Roosevelt Diggs: American Folklore
Album Info:Genre: Country & Folk
Positives:intricate multi-instrumentation, solid theme throughout album, good storytelling
Negatives:vocals may not sit well with some more traditional fans, would have liked them to have taken more risks
The boys in Roosevelt Diggs tell these old stories in a fresh light, and put new music to the tales that are a part of every american.
The concept album, or its attempt, can make or break a band – I have never really heard an “ok” concept album – They are usually either very well done, or they tend to fall flat. This tendency may be why I have seen very few come out of the Michigan music scene in recent years ( Traverse City’s Arbiter being a notable exception.)
Well, Roosevelt Diggs swung for the fences, and they hit it out of the park. American Folklore is an album in which each song recounts the tall tales of the american past – Stories like Johnny Appleseed and Paul Bunyan and Babe the Big Blue Ox are put to music, and the musical arrangement and lyrical content compliment each of their respective stories.
They utilize a variety of different folk instruments to tell these stories including: banjo, mandolin, melodica, harmonica, acoustic guitars, upright bass – the list goes on. And with theses they weave intricate songs that capture the essence of an earlier time when these stories of american legends were at their peak of popularity.
The nasal, almost whiny vocals might not be everybody’s thing, but for me they worked – and they almost might bridge the genre gap for some not as inclined towards folk (They remind me very much of Mike Herrera of MXPX in vocal style and tone.)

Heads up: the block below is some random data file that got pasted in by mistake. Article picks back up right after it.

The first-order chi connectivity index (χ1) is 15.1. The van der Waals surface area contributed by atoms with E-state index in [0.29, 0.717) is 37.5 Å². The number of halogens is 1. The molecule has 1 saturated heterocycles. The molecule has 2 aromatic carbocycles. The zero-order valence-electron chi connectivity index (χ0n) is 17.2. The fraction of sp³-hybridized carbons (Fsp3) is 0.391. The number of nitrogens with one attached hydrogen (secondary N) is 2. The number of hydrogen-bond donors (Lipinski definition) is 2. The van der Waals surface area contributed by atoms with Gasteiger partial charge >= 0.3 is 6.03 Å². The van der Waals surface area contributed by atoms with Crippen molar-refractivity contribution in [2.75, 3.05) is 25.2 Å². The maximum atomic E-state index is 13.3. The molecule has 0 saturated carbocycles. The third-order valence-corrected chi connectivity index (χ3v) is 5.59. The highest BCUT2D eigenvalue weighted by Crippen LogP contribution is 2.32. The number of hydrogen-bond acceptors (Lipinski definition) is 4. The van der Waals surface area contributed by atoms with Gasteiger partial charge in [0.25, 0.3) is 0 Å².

I also want to make a note that the packaging for this album is beautiful, each lyric page is accompanied by and original illustration of the song’s character – just a really nice touch!
Though this concept album is something of a Michigan rarity, it was probably the safest type of concept album they could have done – My one qualm with this album is just that – It’s a little on the safe side. The guys are talented musicians, and they are confident in their ability and style, but on the next record, I might like to see them take a few more risks.
All that said, the boys in Roosevelt Diggs tell these old stories in a fresh light, and put new music to the tales that are a part of every american.
Paul Bunyan (2:48)
John Henry (4:26)
Casey Jones (3:17)
Johnny Appleseed (2:20)
Pecos Bill (3:25)
Rip Van Winkle (5:37)